Christie's announces The Cox Collection: The Story of Impressionism
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Christie's announces The Cox Collection: The Story of Impressionism
Vincent Van Gogh (1853-1890) Cabanes de bois parmi les oliviers et cyprès, oil on canvas 17⅞ x 23¾ in. (45.5 x 60.3 cm.) Painted in Saint-Rémy in October 1889. Estimate on request (in the region of $40 million). © Christie's Images Ltd 2021.

NEW YORK, NY.- Christie’s announced The Cox Collection: The Story of Impressionism, one of the greatest American collections to ever appear on the market. Masterpiece works by Caillebotte, Cézanne and van Gogh will headline the 25 works from the collection offered in November, and a dedicated sale of decorative arts and furniture will take place online in December. The collection was assembled half a century ago and is expected to realize in excess of $200 million. A portion of the sale proceeds will benefit educational purposes. A global tour of highlights from the collection will include stops in Taipei, Tokyo, Hong Kong and London, before the auction preview at Christie’s Rockefeller Galleries in New York.

For more than half a century, the businessman, collector, and philanthropist Edwin Lochridge Cox stood at the forefront of civic life in Texas and the greater United States. A cherished figure in his home city of Dallas, Cox was celebrated as not only a true visionary in the field of American energy, but as an indispensable benefactor and patron of some of America’s most important cultural institutions. Throughout his 99 years, Edwin L. Cox cultivated a profound personal legacy centered on the core values that guided his extraordinary trajectory: entrepreneurship, scholarship, and the importance of helping others.

Stephane Connery, Art Advisor, notes, “Ed Cox, the most refined of southern gentlemen, was a passionate collector only guided by the very best. His quest for masterpieces of Impressionism started half a century ago and led to the finest collection of its kind left in private hands. It is a joy to know that so many will finally get to discover such a legendary group of works many of which were last seen publicly before World War II.”

Bonnie Brennan, Christie’s President of Americas, comments, “With its vibrant array of American and European 19th & 20th Century Art, the collection reflects Mr. and Mrs. Cox’s extraordinary level of connoisseurship, but also the joy of truly living with art—an inspiring model for new and established collectors alike. This collection truly marries intellectualism with passion.”

Adrien Meyer, Global Head-Private Sales & Co-Chairman-Impressionist & Modern Art, remarks, “Perhaps one of the finest collections of Impressionist art to ever come to auction, the Cox collection will be remembered as a milestone in the art market. Most of the pictures will be seen as a once in a lifetime opportunity for any collector or museum.”

The Cox Collection tells the story of Impressionism and Post-Impressionism at the highest level and encapsulates many of the defining stylistic and thematic characteristics that constitute these seminal movements. Highlighting the collection is one of the most iconic paintings in Gustave Caillebotte’s oeuvre, and cover of the catalogue raisonné, the imposing Jeune homme à sa fenêtre completed in 1876, estimate on request (in excess of $50 million). The work depicts the artist’s middle brother René gazing out of the window of the family’s residence in Paris’s 8th arrondissement. Presenting a novel view of Parisian bourgeois life in which a young man is captured in a moment of contemplation as he watches the street from an elegant apartment, this work showcased the influence of Caillebotte’s academic training alongside his growing interest in realism. The painting, which would later be featured in the first exhibition of Impressionist works ever staged in America in 1886, earned the artist a reputation within the Parisian art scene as an insightful chronicler of contemporary life. Jeune homme à sa fenêtre quickly became known as one of his most emblematic works.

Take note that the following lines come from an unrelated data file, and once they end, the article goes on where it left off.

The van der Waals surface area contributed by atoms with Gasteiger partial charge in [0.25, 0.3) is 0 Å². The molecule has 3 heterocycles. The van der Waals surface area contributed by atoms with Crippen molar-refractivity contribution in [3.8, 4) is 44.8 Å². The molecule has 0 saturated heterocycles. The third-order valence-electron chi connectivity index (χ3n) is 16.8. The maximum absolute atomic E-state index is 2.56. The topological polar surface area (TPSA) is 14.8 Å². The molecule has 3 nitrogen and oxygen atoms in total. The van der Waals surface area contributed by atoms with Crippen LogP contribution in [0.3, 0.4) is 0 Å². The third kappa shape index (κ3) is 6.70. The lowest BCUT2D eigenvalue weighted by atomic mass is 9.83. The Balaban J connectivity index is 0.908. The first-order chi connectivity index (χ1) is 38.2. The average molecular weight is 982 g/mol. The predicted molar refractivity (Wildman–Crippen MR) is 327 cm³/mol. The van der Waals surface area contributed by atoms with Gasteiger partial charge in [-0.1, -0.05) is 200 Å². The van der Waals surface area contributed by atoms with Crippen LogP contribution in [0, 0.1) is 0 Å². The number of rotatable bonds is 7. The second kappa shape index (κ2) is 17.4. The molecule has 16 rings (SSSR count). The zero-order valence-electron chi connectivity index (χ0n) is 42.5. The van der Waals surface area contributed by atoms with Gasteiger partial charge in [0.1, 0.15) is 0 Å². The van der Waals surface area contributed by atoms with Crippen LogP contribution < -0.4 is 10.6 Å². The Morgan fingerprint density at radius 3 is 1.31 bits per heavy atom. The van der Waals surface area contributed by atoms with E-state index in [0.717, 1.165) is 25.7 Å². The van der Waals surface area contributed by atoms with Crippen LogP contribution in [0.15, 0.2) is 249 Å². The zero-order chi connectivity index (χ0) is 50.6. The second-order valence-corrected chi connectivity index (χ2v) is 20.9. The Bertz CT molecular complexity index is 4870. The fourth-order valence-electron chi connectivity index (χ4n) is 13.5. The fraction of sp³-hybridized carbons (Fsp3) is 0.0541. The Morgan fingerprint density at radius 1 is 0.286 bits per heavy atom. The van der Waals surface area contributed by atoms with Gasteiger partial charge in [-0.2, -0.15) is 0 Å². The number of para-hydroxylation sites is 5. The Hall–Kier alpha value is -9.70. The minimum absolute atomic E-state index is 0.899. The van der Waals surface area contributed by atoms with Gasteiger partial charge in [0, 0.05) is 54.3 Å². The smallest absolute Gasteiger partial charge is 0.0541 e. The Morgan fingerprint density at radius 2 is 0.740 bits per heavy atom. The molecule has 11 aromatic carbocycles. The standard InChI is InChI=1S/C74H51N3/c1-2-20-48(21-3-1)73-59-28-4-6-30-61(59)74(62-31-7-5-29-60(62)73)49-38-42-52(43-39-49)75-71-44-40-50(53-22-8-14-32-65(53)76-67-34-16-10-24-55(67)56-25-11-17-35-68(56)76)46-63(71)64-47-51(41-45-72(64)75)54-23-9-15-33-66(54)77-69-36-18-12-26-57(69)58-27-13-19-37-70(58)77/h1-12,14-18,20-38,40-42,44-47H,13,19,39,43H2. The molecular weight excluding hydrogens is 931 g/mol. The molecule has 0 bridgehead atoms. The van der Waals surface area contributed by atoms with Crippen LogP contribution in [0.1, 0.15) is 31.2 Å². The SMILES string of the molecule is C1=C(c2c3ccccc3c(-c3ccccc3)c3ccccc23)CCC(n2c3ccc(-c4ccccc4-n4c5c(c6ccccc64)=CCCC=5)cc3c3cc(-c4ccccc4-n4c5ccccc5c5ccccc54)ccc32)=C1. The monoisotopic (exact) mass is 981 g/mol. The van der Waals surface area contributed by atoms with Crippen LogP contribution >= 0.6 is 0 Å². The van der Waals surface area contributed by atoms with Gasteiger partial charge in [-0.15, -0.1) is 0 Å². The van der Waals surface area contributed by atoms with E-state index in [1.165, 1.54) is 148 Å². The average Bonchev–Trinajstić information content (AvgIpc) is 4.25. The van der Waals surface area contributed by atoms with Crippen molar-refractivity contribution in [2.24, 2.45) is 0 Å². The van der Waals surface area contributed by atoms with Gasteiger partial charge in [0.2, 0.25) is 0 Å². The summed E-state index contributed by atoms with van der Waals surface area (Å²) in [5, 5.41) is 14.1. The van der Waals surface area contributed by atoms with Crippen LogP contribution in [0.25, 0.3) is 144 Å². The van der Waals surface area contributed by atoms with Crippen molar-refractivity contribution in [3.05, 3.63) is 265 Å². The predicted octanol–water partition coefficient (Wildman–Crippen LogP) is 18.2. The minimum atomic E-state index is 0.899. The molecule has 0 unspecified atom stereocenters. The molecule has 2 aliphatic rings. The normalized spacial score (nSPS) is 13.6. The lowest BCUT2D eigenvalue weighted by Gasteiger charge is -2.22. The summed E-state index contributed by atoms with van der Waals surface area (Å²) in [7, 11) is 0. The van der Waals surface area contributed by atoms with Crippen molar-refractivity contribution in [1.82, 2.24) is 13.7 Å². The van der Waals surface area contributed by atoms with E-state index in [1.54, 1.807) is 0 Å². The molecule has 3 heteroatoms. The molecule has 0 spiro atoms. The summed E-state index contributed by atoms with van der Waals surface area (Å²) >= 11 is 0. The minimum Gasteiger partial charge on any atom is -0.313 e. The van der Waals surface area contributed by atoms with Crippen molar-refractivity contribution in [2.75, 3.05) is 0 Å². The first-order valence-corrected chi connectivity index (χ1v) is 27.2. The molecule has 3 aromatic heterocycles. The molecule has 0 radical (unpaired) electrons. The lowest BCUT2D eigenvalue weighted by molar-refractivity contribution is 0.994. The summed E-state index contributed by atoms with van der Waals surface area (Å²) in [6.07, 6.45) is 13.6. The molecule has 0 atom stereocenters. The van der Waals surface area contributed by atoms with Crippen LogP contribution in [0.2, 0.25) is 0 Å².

Vincent van Gogh’s Cabanes de bois parmi les oliviers et cyprès combines the artist’s favorite Provençal motifs and encapsulates the characteristics of the artist’s mature style that emerged at Saint-Rémy, where it was executed in October 1889, estimate on request (in the region of $40 million). van Gogh’s yearlong stay in Saint-Rémy would see his work reach a climax of expression, as he depicted the world around him with an ever-greater intensity. Sheltered in the asylum, he encountered spells of mental illness interspersed with periods of prolific production. “I’m ploughing on like a man possessed,” van Gogh wrote to his brother Theo from Saint-Rémy in September 1889, “more than ever I have a pent up fury for work, and I think that this will contribute to curing me.” With the motif of the olive tree, van Gogh was able to explore his now famed expressionistic artistic language—as the present work masterfully shows. These circular strokes and snaking, impastoed lines came to dominate van Gogh’s work in Saint-Rémy.

Paul Cézanne’s L'Estaque aux toits rouges painted circa 1883-1885 is one of the most innovative landscapes of its period (estimate $35,000,000-55,000,000). Carefully cropped and vibrantly colored, the cubically constructed houses and plane of blue sea encapsulate the various aspects that Cézanne had been pursuing. It is one of the culminating works of the intense surge of creativity that L’Estaque had unleashed in the artist over a series of visits there in the late 1870s and early 1880s. Reducing the landscape to its elemental components Cézanne increasingly experimented with an abstract construction of the world around him, in which overlapping planes of color take the place of conventional modeling.

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